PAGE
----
Income Tax on US Pensions and Social Security

Tax Accountant is a network of experienced professionals and proactive accountants. We offer a wide range of accounting and tax services; Contact us today to discuss your requirements

Ya Allah keep me safe and increase my susbsitance

Get Professional Help for Your Business

US citizens who live in the UK should be aware of the tax implications that come with receiving pensions and Social Security benefits from the US. We aim to explain how income is taxed under the UK-US Double Taxation Convention in a clear and simple way. This will cover remittance basis, lump-sum payments, and the treaty’s saving clause. We hope that this information provides helpful guidance on the topic. Please keep in mind that this is a general overview. If you have any questions about your specific situation, please give us a call to discuss.

US Social Security Benefits

As a dual UK-US citizen living and residing in the UK, you may be receiving US Social Security benefits. According to the UK-US Double Taxation Treaty, only the UK has the authority to tax these payments. You must declare these benefits on the foreign pages of your UK Self-Assessment tax return, as stated in Article 17(3) of the treaty. Keep in mind that since no US tax is deducted from these benefits, you cannot claim Foreign Tax Credit Relief.

US Pensions

The taxation of US pensions such as 401(k) plans, IRAs, Roth IRAs, SEP IRAs, and KEOGH plans varies based on your residency status and the type of pension:

Taxation in the US: Generally, these pensions are exempt from US tax if they are liable for UK tax. If US tax has been withheld, you should file a US tax return to seek a refund, as the UK does not offer a tax credit for this. If the pension is not subject to UK tax (e.g., under the remittance basis without remittance to the UK), it may be taxed in the US.

Taxation in the UK: Pensions are typically taxable in the UK unless you use the remittance basis. Notably, parts of the pension not liable to US tax (e.g., Roth IRA distributions or “after-tax” contributions) are also not taxed in the UK. Certain lump-sum withdrawals from non-UK pension schemes may be tax-exempt under specific circumstances.

Roth and Traditional IRAs

Roth IRAs: Distributions to UK resident that are not taxable in the US remain untaxed in the UK.

Traditional IRAs: These are taxed in the UK as foreign interest, and the gross interest should be reported on the Self Assessment Tax Return using the supplementary page SA106. 

Lump-Sum Withdrawals

Withdrawing your entire 401(k) as a lump sum while residing in the UK involves complexities. In the US, such a withdrawal incurs income tax and possibly an early withdrawal penalty. According to Article 17, Paragraph 2 of the UK-US Tax Treaty, this lump sum should not be subject to UK tax. Nevertheless, you must still report this income on your UK tax return.

The Saving Clause

The tax treaty includes a “saving clause” allowing the taxation of citizens by their own country as if no treaty existed. This could mean that HMRC might tax the lump-sum withdrawal from a 401(k) plan despite the treaty. However, HMRC typically adheres to the treaty, making the application of the saving clause to this scenario unlikely. On the contrary, HMRC will disallow any tax deducted on monthly payments of US pensions by the IRS.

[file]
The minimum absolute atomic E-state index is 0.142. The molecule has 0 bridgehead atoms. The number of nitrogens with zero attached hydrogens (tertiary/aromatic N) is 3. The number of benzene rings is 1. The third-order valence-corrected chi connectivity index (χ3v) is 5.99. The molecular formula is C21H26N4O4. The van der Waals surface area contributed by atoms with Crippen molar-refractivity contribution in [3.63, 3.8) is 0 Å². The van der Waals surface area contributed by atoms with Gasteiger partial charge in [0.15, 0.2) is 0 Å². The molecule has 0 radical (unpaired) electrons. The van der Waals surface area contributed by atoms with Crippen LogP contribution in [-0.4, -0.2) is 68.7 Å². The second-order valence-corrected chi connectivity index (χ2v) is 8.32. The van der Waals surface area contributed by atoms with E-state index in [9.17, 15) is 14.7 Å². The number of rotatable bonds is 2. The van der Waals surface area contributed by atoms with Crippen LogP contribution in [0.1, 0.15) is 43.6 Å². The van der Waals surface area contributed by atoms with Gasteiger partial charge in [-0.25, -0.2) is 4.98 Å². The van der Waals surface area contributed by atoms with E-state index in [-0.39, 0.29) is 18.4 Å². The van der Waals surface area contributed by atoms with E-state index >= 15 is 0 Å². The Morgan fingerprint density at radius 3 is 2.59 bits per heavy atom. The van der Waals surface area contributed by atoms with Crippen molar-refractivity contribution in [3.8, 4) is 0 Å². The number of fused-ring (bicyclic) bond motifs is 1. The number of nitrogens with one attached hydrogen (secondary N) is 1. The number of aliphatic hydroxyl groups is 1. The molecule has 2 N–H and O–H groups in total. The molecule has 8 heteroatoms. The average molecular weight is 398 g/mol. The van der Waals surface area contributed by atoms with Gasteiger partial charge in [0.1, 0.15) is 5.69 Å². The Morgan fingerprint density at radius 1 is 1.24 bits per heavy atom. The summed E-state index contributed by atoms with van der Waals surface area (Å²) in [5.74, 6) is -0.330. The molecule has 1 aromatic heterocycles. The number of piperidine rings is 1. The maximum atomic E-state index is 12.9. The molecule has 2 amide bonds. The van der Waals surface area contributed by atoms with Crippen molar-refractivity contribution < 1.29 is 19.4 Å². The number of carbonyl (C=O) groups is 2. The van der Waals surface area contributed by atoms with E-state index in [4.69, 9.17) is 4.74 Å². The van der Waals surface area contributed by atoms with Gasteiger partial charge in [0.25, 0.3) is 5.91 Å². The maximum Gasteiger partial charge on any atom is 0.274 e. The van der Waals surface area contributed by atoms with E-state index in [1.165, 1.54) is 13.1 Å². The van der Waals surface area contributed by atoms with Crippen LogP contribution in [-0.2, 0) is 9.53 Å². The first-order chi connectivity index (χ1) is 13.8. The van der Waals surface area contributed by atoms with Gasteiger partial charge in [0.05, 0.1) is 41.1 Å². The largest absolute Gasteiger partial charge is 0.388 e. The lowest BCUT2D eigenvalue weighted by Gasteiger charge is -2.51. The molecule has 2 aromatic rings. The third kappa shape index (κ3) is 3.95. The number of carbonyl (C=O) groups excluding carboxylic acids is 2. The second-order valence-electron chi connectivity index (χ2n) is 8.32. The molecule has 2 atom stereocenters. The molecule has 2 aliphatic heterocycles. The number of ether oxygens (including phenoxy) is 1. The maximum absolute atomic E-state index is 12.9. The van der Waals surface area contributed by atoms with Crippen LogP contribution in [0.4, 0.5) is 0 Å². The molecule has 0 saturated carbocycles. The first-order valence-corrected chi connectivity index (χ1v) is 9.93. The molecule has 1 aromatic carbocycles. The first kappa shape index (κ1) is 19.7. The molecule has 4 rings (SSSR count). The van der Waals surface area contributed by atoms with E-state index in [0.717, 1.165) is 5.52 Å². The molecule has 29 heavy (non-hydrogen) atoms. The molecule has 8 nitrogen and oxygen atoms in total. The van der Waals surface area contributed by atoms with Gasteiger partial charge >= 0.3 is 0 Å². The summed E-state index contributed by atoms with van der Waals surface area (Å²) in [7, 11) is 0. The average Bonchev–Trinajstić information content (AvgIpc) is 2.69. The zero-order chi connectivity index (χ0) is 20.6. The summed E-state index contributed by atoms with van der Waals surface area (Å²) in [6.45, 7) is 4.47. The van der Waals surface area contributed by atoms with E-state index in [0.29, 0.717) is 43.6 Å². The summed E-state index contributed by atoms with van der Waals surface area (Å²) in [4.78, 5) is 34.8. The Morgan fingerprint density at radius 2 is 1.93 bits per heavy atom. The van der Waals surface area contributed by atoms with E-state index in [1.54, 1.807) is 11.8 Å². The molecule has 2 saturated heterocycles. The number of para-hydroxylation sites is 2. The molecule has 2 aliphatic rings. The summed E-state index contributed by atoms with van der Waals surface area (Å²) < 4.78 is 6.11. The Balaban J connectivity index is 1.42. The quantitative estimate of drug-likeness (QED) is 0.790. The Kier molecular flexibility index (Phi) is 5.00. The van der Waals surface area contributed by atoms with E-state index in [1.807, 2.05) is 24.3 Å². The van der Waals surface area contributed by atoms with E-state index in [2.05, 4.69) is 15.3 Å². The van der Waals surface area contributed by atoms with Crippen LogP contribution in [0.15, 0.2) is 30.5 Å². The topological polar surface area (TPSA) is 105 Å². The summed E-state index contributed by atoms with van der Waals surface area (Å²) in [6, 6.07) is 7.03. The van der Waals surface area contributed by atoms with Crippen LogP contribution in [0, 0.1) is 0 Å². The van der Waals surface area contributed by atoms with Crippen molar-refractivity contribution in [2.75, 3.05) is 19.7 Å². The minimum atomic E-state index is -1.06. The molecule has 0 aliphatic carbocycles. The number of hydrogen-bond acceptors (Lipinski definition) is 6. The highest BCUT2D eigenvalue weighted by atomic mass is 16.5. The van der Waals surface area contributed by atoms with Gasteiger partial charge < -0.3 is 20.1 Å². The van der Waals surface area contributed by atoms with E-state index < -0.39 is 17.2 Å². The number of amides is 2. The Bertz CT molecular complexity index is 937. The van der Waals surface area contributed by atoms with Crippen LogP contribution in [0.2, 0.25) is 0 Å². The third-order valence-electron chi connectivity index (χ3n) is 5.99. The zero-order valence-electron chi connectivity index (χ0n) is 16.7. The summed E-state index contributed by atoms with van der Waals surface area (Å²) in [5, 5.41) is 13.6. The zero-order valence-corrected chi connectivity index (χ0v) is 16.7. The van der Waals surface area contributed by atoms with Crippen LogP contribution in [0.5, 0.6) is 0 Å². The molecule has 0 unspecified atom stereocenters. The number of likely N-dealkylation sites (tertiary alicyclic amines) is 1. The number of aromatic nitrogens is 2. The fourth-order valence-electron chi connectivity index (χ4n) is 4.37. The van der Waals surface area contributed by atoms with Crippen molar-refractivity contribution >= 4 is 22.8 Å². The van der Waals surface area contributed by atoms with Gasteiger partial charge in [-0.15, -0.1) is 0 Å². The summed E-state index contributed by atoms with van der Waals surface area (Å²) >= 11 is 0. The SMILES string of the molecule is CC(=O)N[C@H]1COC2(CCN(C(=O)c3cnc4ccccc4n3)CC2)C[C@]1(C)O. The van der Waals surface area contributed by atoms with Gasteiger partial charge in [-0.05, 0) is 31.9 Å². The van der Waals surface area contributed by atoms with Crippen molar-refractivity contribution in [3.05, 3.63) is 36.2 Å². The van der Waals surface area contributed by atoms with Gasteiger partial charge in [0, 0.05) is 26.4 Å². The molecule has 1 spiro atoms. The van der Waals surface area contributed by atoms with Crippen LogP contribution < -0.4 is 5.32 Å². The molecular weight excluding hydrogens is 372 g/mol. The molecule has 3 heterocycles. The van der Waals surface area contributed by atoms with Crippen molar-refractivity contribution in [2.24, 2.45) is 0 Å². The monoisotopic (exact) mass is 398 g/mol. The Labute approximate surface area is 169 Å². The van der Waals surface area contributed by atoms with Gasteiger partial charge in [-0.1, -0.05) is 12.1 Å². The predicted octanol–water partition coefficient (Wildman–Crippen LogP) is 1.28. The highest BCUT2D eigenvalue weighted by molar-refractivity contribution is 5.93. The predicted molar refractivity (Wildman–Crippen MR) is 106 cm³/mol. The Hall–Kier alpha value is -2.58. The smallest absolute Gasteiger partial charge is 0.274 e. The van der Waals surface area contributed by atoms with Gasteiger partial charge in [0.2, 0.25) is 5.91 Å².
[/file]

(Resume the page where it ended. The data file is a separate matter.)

UK State Pension and US Social Security

If you have worked in both the UK and the US, you may be entitled to receive a UK State Pension and US Social Security benefits. The UK State Pension is based on your UK National Insurance contributions, while your US Social Security contributions determine US Social Security.

Under the UK-US Social Security Agreement, you can combine your periods of contribution in both countries to meet the minimum eligibility requirements for benefits. This means that if you have not contributed enough in one country to qualify for benefits, your contributions from the other country can be taken into account.

However, it is important to note that each country will calculate your benefit based on your contributions to their respective systems. You will receive separate payments from each country, and the amount you receive from each will depend on your contribution history in that country.

Windfall Elimination Provision (WEP)

If you are entitled to both a UK State Pension and US Social Security benefits, you should be aware of the Windfall Elimination Provision (WEP). The WEP is a US rule that may reduce your US Social Security benefit if you also receive a pension from a job where you did not pay US Social Security taxes, such as a UK State Pension.

The WEP reduction is based on a complex formula that takes into account your years of substantial earnings in the US and the amount of your non-covered pension. The maximum reduction under WEP is limited to 50% of your non-covered pension amount.

If you expect to receive both a UK state pension and US Social Security benefits, it is crucial to factor in the potential impact of the WEP when planning your retirement income.

Living in the UK as an American can make taxes complicated. It’s wise to seek tax advice from one of our tax professionals who understand both US and UK taxes. Remember to consider how your UK State Pension and US Social Security benefits work together. Our tax advisors can help you navigate the rules, benefits, and exemptions to ensure a secure retirement.


Our blogs and articles are for information only. If you need help with your specific tax problem or need advice for your business please call us on 0800 135 7323